The key difference is very simply that the first pattern is fully portable, while the second one is a bash-specific shortcut for it. If you aren't using bash, you can't do the latter (unless some other shell has also adopted it that I don't know about).
File descriptors are certainly a hard thing to get your head around, and I'm still not all that proficient myself. But there are two confusing points, both related, that I finally understood that helped to clarify how it works.
1) The program sends its two kinds of output to file descriptors 1 and 2, and all the redirections you do for fd1 and fd2 are for these these two original outputs.
command 1>&2 2>file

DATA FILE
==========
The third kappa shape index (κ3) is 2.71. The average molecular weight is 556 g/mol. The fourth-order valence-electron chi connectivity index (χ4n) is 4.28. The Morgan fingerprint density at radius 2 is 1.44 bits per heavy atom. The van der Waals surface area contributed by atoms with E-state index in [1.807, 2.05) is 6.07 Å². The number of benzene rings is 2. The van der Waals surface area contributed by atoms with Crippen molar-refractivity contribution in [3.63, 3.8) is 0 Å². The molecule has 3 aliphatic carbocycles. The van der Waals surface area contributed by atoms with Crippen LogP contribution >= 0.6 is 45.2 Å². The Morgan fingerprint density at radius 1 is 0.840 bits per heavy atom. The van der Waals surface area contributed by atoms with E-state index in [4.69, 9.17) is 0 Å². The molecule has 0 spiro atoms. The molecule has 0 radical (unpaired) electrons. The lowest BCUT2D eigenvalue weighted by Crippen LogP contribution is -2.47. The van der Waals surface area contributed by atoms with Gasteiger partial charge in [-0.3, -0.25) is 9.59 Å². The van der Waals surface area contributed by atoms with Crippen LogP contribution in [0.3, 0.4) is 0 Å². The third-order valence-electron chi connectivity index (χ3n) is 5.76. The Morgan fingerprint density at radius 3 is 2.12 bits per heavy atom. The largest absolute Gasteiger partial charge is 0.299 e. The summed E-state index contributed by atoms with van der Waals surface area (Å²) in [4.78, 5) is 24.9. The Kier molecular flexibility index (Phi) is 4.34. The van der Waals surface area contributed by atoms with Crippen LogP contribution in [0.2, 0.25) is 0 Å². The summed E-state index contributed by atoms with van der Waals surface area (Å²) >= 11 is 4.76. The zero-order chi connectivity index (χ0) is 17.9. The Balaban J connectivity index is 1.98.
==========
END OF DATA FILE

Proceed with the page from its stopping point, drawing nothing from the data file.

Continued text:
...means that the command's stdout
is redirected to the shell's stderr output, and the command's stderr
is redirected to the file. It does NOT mean that you're sending fd1 into fd2, and then fd2 into the file, as if they were chained together. The second point is also involved here...
" does NOT
". It means "to the place fd2 is currently pointing". &
references the target
of the file descriptor, not the descriptor itself.
So taking these two:
command 2>&1 1>file
command 1>file 2>&1
The first one means, "send the command's stderr
to the current target of fd1, which is the screen, and the command's stdout
to the file".
The second line says "send the command's stdout
to the file, and send the command's stderr
to the current target of fd1, which has just been redefined as the file
". Therefore both outputs go into the file.
I hope that helps clear it up a bit.